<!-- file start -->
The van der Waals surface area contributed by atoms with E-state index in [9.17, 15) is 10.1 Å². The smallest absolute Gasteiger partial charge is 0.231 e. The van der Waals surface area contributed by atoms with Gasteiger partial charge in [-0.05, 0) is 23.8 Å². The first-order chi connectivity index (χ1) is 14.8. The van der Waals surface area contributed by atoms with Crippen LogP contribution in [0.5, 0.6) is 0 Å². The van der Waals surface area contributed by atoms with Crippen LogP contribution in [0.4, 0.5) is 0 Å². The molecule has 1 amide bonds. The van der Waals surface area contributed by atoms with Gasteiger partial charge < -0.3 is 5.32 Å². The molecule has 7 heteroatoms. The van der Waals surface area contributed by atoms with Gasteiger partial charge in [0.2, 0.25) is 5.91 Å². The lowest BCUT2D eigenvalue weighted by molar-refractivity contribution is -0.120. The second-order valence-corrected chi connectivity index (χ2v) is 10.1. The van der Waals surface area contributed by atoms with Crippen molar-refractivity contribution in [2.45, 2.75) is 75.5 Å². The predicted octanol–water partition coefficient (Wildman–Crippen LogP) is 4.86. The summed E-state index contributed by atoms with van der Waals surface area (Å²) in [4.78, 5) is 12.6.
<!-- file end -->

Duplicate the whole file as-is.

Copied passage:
The van der Waals surface area contributed by atoms with E-state index in [9.17, 15) is 10.1 Å². The smallest absolute Gasteiger partial charge is 0.231 e. The van der Waals surface area contributed by atoms with Gasteiger partial charge in [-0.05, 0) is 23.8 Å². The first-order chi connectivity index (χ1) is 14.8. The van der Waals surface area contributed by atoms with Crippen LogP contribution in [0.5, 0.6) is 0 Å². The van der Waals surface area contributed by atoms with Crippen LogP contribution in [0.4, 0.5) is 0 Å². The molecule has 1 amide bonds. The van der Waals surface area contributed by atoms with Gasteiger partial charge < -0.3 is 5.32 Å². The molecule has 7 heteroatoms. The van der Waals surface area contributed by atoms with Gasteiger partial charge in [0.2, 0.25) is 5.91 Å². The lowest BCUT2D eigenvalue weighted by molar-refractivity contribution is -0.120. The second-order valence-corrected chi connectivity index (χ2v) is 10.1. The van der Waals surface area contributed by atoms with Crippen molar-refractivity contribution in [2.45, 2.75) is 75.5 Å². The predicted octanol–water partition coefficient (Wildman–Crippen LogP) is 4.86. The summed E-state index contributed by atoms with van der Waals surface area (Å²) in [4.78, 5) is 12.6.